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Review carried out on 9 September 2021

During a monthly review of our data

We carried out a review of the data available to us about Cobham Health Centre on 9 September 2021. We have not found evidence that we need to carry out an inspection or reassess our rating at this stage.

This could change at any time if we receive new information. We will continue to monitor data about this service.

If you have concerns about Cobham Health Centre, you can give feedback on this service.

Review carried out on 7 December 2019

During an annual regulatory review

We reviewed the information available to us about Cobham Health Centre on 7 December 2019. We did not find evidence of significant changes to the quality of service being provided since the last inspection. As a result, we decided not to inspect the surgery at this time. We will continue to monitor this information about this service throughout the year and may inspect the surgery when we see evidence of potential changes.

Inspection carried out on 6 June 2018

During a routine inspection

Cobham Health Centre was previously inspected in November 2015 and was rated good overall and in all domains.

At this inspection in June 2018 the practice is rated as Good overall.

The key questions are rated as:

Are services safe? – Good

Are services effective? – Good

Are services caring? – Good

Are services responsive? – Good

Are services well-led? - Good

We carried out an announced comprehensive inspection at Cobham Health Centre on 6 June 2018 under Section 60 of the Health and Social Care Act 2008 as part of our regulatory functions. The inspection was planned to check whether the provider is meeting the legal requirements and regulations associated with the Health and Social Care Act 2008, to look at the overall quality of the service, and to provide a rating for the service under the Care Act 2014.

At this inspection we found:

  • The practice had clear systems to manage risk so that safety incidents were less likely to happen. When incidents did happen, the practice learned from them and improved their processes.
  • The practice used their knowledge of the local community and patient population to deliver high quality and person centred care.
  • The practice routinely reviewed the effectiveness and appropriateness of the care it provided. It ensured that care and treatment was delivered according to evidence based guidelines.
  • There was a strong focus on improvement at all levels of the organisation.
  • Staff involved and treated patients with compassion, kindness, dignity and respect.
  • Staff were supported in personal development and training and received regular appraisals.
  • Data from the Quality and Outcomes Framework (QOF) showed the results for practice management of patients with long-term conditions were good.
  • Results from the national GP patient survey showed patients were treated with compassion, dignity and respect and were involved in their care and decisions about their treatment.
  • Patients said they were able to book an appointment that suited their needs. Pre-bookable, on the day appointments and home visits were available. Urgent appointments for those with enhanced needs were also provided the same day.
  • The practice was equipped to treat patients and meet their needs.

The areas where the provider should make improvements are:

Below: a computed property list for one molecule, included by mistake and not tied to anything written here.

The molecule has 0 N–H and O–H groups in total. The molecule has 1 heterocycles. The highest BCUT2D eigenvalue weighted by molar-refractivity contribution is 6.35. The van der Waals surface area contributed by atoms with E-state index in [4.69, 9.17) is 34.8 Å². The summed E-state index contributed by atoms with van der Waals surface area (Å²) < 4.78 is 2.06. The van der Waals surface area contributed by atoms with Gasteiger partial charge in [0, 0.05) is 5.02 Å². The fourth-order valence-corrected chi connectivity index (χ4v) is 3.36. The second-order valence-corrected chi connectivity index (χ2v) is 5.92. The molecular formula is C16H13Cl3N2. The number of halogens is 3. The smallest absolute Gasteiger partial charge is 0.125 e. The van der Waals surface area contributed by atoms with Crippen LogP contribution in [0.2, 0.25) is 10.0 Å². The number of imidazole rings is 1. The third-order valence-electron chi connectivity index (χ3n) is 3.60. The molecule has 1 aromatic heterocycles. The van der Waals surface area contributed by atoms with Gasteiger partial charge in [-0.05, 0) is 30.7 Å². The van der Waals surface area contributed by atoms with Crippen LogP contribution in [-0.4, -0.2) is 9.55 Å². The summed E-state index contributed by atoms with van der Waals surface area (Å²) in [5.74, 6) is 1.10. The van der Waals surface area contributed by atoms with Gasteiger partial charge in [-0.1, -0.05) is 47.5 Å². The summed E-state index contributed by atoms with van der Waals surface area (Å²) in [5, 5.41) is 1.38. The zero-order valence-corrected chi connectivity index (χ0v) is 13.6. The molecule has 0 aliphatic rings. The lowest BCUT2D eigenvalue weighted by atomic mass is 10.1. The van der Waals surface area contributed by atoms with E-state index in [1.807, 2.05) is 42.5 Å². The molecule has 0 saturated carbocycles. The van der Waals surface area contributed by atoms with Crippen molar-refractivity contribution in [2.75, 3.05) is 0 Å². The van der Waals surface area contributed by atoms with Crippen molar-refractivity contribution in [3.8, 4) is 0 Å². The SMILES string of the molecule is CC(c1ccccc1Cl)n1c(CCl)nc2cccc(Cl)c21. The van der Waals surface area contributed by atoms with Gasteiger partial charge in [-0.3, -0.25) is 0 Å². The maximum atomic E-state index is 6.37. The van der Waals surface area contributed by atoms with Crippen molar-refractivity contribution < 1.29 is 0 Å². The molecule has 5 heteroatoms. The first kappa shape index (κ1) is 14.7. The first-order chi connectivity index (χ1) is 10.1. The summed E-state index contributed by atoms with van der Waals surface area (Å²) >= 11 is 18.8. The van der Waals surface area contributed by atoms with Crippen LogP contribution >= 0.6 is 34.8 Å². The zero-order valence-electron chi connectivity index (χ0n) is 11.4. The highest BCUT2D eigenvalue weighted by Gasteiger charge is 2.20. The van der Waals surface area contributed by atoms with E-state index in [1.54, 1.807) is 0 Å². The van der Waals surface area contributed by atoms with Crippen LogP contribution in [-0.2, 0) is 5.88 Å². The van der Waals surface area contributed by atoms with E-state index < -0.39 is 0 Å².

• Consider ways to increase identification of patients who are registered with the practice and a carer.
  • Continue to review ways to increase uptake for cervical screening.

Professor Steve Field CBE FRCP FFPH FRCGP
Chief Inspector of General Practice

Inspection carried out on 11 November 2015

During a routine inspection

Letter from the Chief Inspector of General Practice

We carried out an announced comprehensive inspection at Cobham Health Centre on 11 November 2015. Overall the practice is rated as good.

Our key findings across all the areas we inspected were as follows:

  • There was an open and transparent approach to safety and an effective system in place for reporting and recording significant events.
  • Risks to patients were assessed and well managed.
  • Staff understood and fulfilled their responsibilities to raise concerns and report incidents and near misses. All opportunities for learning from internal and external incidents were maximised.
  • Feedback from patients about their care was consistently and strongly positive.
  • The practice implemented suggestions for improvements and made changes to the way it delivered services as a consequence of feedback from patients and from the patient participation group.
  • The practice had good facilities and was well equipped to treat patients and meet their needs.
  • Information about how to complain was available and easy to understand. Patients who had made complaints were responded to appropriately.
  • Staff assessed patients’ needs and delivered care in line with current evidence based guidance.
  • Staff had the skills, knowledge and experience to deliver effective care and treatment.
  • Patients said they could make an appointment with a named GP and that there was continuity of care, with urgent appointments available the same day.
  • There was a clear leadership structure and staff felt supported by management. The practice proactively sought feedback from staff and patients, which it acted on.
  • The provider was aware of and complied with the requirements of the Duty of Candour.

We saw one area of outstanding practice including:

  • The practice was able to offer evening appointments (until 9:30pm) and weekend appointments to all their patients. The practice was part of a hub of doctors’ practices that jointly ran these services.

Professor Steve Field CBE FRCP FFPH FRCGPChief Inspector of General Practice